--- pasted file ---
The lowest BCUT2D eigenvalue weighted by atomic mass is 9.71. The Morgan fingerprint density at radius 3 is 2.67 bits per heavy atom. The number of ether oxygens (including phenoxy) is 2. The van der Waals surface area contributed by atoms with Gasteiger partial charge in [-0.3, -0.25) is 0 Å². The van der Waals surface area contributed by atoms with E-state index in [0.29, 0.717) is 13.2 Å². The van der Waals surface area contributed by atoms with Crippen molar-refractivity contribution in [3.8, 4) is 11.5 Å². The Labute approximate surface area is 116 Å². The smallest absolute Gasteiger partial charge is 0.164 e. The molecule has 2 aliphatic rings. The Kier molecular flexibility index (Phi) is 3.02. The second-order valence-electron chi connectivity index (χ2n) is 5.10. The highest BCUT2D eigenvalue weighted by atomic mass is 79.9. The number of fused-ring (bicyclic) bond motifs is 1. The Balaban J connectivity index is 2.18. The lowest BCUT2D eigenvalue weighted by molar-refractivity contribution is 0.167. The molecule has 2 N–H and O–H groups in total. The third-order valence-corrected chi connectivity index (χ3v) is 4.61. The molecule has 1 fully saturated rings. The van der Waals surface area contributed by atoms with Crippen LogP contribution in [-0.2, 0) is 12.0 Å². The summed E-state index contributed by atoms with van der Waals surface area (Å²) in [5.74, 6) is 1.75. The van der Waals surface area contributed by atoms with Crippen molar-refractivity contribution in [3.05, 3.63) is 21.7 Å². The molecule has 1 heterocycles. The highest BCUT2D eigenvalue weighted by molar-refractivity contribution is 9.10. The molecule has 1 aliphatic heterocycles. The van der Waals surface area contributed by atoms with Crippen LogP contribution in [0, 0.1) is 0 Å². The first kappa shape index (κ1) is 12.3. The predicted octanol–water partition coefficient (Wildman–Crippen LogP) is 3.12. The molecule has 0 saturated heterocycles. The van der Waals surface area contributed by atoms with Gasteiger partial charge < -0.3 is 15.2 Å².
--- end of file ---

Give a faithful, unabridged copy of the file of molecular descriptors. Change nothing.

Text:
The lowest BCUT2D eigenvalue weighted by atomic mass is 9.71. The Morgan fingerprint density at radius 3 is 2.67 bits per heavy atom. The number of ether oxygens (including phenoxy) is 2. The van der Waals surface area contributed by atoms with Gasteiger partial charge in [-0.3, -0.25) is 0 Å². The van der Waals surface area contributed by atoms with E-state index in [0.29, 0.717) is 13.2 Å². The van der Waals surface area contributed by atoms with Crippen molar-refractivity contribution in [3.8, 4) is 11.5 Å². The Labute approximate surface area is 116 Å². The smallest absolute Gasteiger partial charge is 0.164 e. The molecule has 2 aliphatic rings. The Kier molecular flexibility index (Phi) is 3.02. The second-order valence-electron chi connectivity index (χ2n) is 5.10. The highest BCUT2D eigenvalue weighted by atomic mass is 79.9. The number of fused-ring (bicyclic) bond motifs is 1. The Balaban J connectivity index is 2.18. The lowest BCUT2D eigenvalue weighted by molar-refractivity contribution is 0.167. The molecule has 2 N–H and O–H groups in total. The third-order valence-corrected chi connectivity index (χ3v) is 4.61. The molecule has 1 fully saturated rings. The van der Waals surface area contributed by atoms with Crippen LogP contribution in [-0.2, 0) is 12.0 Å². The summed E-state index contributed by atoms with van der Waals surface area (Å²) in [5.74, 6) is 1.75. The van der Waals surface area contributed by atoms with Crippen molar-refractivity contribution in [3.05, 3.63) is 21.7 Å². The molecule has 1 heterocycles. The highest BCUT2D eigenvalue weighted by molar-refractivity contribution is 9.10. The molecule has 1 aliphatic heterocycles. The van der Waals surface area contributed by atoms with Crippen LogP contribution in [0, 0.1) is 0 Å². The first kappa shape index (κ1) is 12.3. The predicted octanol–water partition coefficient (Wildman–Crippen LogP) is 3.12. The molecule has 0 saturated heterocycles. The van der Waals surface area contributed by atoms with Gasteiger partial charge < -0.3 is 15.2 Å².